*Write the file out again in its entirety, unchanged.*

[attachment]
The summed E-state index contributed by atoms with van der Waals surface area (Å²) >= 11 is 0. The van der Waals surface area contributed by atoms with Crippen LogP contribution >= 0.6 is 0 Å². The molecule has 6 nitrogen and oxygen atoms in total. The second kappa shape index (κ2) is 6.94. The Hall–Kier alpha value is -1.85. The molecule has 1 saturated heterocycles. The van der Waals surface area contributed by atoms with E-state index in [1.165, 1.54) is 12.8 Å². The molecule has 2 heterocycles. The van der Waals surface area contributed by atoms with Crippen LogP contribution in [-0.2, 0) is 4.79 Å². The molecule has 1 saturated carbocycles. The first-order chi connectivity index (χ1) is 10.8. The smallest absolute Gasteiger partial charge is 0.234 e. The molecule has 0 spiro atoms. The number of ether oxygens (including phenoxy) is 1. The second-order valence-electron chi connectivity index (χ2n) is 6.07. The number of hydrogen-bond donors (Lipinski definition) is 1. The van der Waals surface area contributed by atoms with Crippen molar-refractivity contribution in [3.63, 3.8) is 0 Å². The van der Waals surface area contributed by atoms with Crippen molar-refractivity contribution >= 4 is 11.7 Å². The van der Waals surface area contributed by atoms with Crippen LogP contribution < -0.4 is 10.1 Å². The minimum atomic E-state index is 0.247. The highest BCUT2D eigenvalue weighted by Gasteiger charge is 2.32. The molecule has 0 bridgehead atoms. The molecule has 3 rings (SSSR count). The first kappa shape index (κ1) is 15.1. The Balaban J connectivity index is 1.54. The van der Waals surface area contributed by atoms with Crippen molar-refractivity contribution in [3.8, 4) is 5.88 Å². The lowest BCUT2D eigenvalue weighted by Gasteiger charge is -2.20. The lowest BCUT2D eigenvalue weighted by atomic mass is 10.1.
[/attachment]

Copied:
The summed E-state index contributed by atoms with van der Waals surface area (Å²) >= 11 is 0. The van der Waals surface area contributed by atoms with Crippen LogP contribution >= 0.6 is 0 Å². The molecule has 6 nitrogen and oxygen atoms in total. The second kappa shape index (κ2) is 6.94. The Hall–Kier alpha value is -1.85. The molecule has 1 saturated heterocycles. The van der Waals surface area contributed by atoms with E-state index in [1.165, 1.54) is 12.8 Å². The molecule has 2 heterocycles. The van der Waals surface area contributed by atoms with Crippen LogP contribution in [-0.2, 0) is 4.79 Å². The molecule has 1 saturated carbocycles. The first-order chi connectivity index (χ1) is 10.8. The smallest absolute Gasteiger partial charge is 0.234 e. The molecule has 0 spiro atoms. The number of ether oxygens (including phenoxy) is 1. The second-order valence-electron chi connectivity index (χ2n) is 6.07. The number of hydrogen-bond donors (Lipinski definition) is 1. The van der Waals surface area contributed by atoms with Crippen molar-refractivity contribution in [3.63, 3.8) is 0 Å². The van der Waals surface area contributed by atoms with Crippen molar-refractivity contribution >= 4 is 11.7 Å². The van der Waals surface area contributed by atoms with Crippen LogP contribution < -0.4 is 10.1 Å². The minimum atomic E-state index is 0.247. The highest BCUT2D eigenvalue weighted by Gasteiger charge is 2.32. The molecule has 0 bridgehead atoms. The molecule has 3 rings (SSSR count). The first kappa shape index (κ1) is 15.1. The Balaban J connectivity index is 1.54. The van der Waals surface area contributed by atoms with Crippen molar-refractivity contribution in [3.8, 4) is 5.88 Å². The lowest BCUT2D eigenvalue weighted by Gasteiger charge is -2.20. The lowest BCUT2D eigenvalue weighted by atomic mass is 10.1.